This is funny and sad. I can associate so much with it. At least you are still travelling together x

LSL said...

So rich, Greg. I felt so many emotions reading that. So difficult, and very well said, as usual.

Hua said...


Great blog post. That was quite the story, and I'm glad your mom was okay.  I really enjoyed learning about your dealings with Alzheimer's.  With your positive outlook on life, I feel that your blog would be a great addition to Wellsphere's HealthBlogger Network (HBN).  The HBN has over 3,000 bloggers that share a common goal to share their knowledge with others, which enables Wellsphere to provide information that is personal and relevant to Alzheimer's.

Feel free to visit our Health Blogger Network at, where you can apply to join. Or just email me at hua [at] wellsphere [dot] com.

Have a great day!
Director of Blogger Networks

Greg said...

Thanks all, again

This was a different kind of post for me: not something that just happened but something more poetic, stitched from incomplete memories. I was unsure about posting it because I thought it might not sit with the others.

I should have remembered that it's ALWAYS the posts I have doubts over that people like. I should leave my comfort zone more often :)

G x

citygirl said...

Ohhhh Greg, I am just catching up on my reading as I was away. What a beautiful but sad entry. I really enjoyed reading it, as choked up as I am right now. I wonder in your current walk, if there's a home with lights on in the horizon?

Greg said...

I'm glad you enjoyed it, citygirl/mom-2-be. I know you feel these things keenly still, so I feel guilty about making you sad, but I know you appreciate these entries, too.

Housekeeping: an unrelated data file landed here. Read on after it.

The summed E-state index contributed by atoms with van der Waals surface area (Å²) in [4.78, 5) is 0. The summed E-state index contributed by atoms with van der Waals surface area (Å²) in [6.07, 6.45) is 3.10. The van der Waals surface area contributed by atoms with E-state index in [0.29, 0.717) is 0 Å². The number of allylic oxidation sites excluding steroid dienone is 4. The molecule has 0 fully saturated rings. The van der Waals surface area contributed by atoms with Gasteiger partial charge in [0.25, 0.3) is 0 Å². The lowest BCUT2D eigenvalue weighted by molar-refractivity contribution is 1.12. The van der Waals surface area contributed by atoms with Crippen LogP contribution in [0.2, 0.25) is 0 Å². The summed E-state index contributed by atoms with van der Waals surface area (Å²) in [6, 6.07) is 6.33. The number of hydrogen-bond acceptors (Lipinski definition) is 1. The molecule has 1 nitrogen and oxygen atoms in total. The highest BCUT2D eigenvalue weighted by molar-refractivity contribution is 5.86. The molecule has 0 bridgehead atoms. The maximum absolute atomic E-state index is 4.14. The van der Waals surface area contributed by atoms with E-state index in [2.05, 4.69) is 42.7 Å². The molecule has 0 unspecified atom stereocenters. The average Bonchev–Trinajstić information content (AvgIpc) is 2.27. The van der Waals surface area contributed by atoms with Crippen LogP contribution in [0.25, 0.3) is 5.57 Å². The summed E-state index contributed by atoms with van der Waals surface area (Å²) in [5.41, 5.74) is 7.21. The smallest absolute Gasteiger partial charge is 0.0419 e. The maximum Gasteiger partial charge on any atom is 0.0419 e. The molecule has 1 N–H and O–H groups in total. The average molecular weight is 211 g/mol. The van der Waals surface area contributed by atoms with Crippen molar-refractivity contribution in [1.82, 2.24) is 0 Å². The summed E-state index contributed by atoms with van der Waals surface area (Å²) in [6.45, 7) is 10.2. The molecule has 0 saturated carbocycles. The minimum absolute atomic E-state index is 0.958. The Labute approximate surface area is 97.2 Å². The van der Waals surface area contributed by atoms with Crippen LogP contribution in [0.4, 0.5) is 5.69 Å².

I did end up making it into a poem, which I must post on my other site sometime, when I'm sure it's in a stable form.

Hmm... as for lights on the horizon these days... I think Mom's already home and tucked up warm (it IS so WARM in these Care Homes, isn't it?). I mentioned this story to Mum a week ago on a visit and she immediately brightened up and said "Oh YES!" but couldn't really supply any of the details. I was hoping for some fresh detail to add to my story, but no joy there. I think she was genuine in remembering some vestige of the incident.

Greg said...

Oh, I'd better put it up while I think of it:

Sorata said...

I thought this was going to be a scary post and I was all tensed up until little Greg started laughing about the Mum in a hole... what a great read :D

BigAssBelle said...

Good lord, you're killing me this morning, Greg. I can't even bear to think about daddy these days. And here you are, so eloquently putting it into words for all of us. I have a father-shaped hole in my life, gone but still there. Unbearable.

Greg said...

Ah Lynette, I really don't mean to torture you. There have been so many of your stories that have pierced me - I'm honoured that one of mine has touched you again. I think about you and the Yucatan house often. Look out for me on the beach one day x